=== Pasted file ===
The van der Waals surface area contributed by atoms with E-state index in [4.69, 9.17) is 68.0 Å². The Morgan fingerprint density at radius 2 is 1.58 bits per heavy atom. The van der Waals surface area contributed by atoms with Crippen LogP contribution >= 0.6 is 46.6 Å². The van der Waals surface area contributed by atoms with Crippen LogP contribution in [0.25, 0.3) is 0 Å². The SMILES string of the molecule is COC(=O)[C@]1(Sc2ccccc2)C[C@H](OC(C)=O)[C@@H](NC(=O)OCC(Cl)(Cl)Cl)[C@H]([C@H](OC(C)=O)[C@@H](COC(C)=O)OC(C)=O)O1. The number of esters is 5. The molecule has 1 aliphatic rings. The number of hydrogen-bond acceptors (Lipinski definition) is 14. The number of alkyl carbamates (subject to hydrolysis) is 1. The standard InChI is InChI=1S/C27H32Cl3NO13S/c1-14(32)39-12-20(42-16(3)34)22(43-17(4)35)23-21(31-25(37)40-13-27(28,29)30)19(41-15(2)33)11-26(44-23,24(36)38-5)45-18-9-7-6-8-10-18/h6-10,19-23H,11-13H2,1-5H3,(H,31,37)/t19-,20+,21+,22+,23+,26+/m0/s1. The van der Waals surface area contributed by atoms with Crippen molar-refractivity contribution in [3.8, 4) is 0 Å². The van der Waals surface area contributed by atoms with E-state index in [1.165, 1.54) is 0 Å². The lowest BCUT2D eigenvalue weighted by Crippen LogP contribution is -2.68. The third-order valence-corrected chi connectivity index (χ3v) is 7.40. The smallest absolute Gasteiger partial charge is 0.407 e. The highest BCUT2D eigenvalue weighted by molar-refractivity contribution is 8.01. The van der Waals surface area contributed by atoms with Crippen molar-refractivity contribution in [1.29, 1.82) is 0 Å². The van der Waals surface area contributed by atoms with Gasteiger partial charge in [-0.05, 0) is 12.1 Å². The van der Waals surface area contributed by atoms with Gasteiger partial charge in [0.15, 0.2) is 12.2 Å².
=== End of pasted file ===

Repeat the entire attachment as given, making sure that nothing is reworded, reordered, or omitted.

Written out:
The van der Waals surface area contributed by atoms with E-state index in [4.69, 9.17) is 68.0 Å². The Morgan fingerprint density at radius 2 is 1.58 bits per heavy atom. The van der Waals surface area contributed by atoms with Crippen LogP contribution >= 0.6 is 46.6 Å². The van der Waals surface area contributed by atoms with Crippen LogP contribution in [0.25, 0.3) is 0 Å². The SMILES string of the molecule is COC(=O)[C@]1(Sc2ccccc2)C[C@H](OC(C)=O)[C@@H](NC(=O)OCC(Cl)(Cl)Cl)[C@H]([C@H](OC(C)=O)[C@@H](COC(C)=O)OC(C)=O)O1. The number of esters is 5. The molecule has 1 aliphatic rings. The number of hydrogen-bond acceptors (Lipinski definition) is 14. The number of alkyl carbamates (subject to hydrolysis) is 1. The standard InChI is InChI=1S/C27H32Cl3NO13S/c1-14(32)39-12-20(42-16(3)34)22(43-17(4)35)23-21(31-25(37)40-13-27(28,29)30)19(41-15(2)33)11-26(44-23,24(36)38-5)45-18-9-7-6-8-10-18/h6-10,19-23H,11-13H2,1-5H3,(H,31,37)/t19-,20+,21+,22+,23+,26+/m0/s1. The van der Waals surface area contributed by atoms with Crippen molar-refractivity contribution in [3.8, 4) is 0 Å². The van der Waals surface area contributed by atoms with E-state index in [1.165, 1.54) is 0 Å². The lowest BCUT2D eigenvalue weighted by Crippen LogP contribution is -2.68. The third-order valence-corrected chi connectivity index (χ3v) is 7.40. The smallest absolute Gasteiger partial charge is 0.407 e. The highest BCUT2D eigenvalue weighted by molar-refractivity contribution is 8.01. The van der Waals surface area contributed by atoms with Crippen molar-refractivity contribution in [1.29, 1.82) is 0 Å². The van der Waals surface area contributed by atoms with Gasteiger partial charge in [-0.05, 0) is 12.1 Å². The van der Waals surface area contributed by atoms with Gasteiger partial charge in [0.15, 0.2) is 12.2 Å².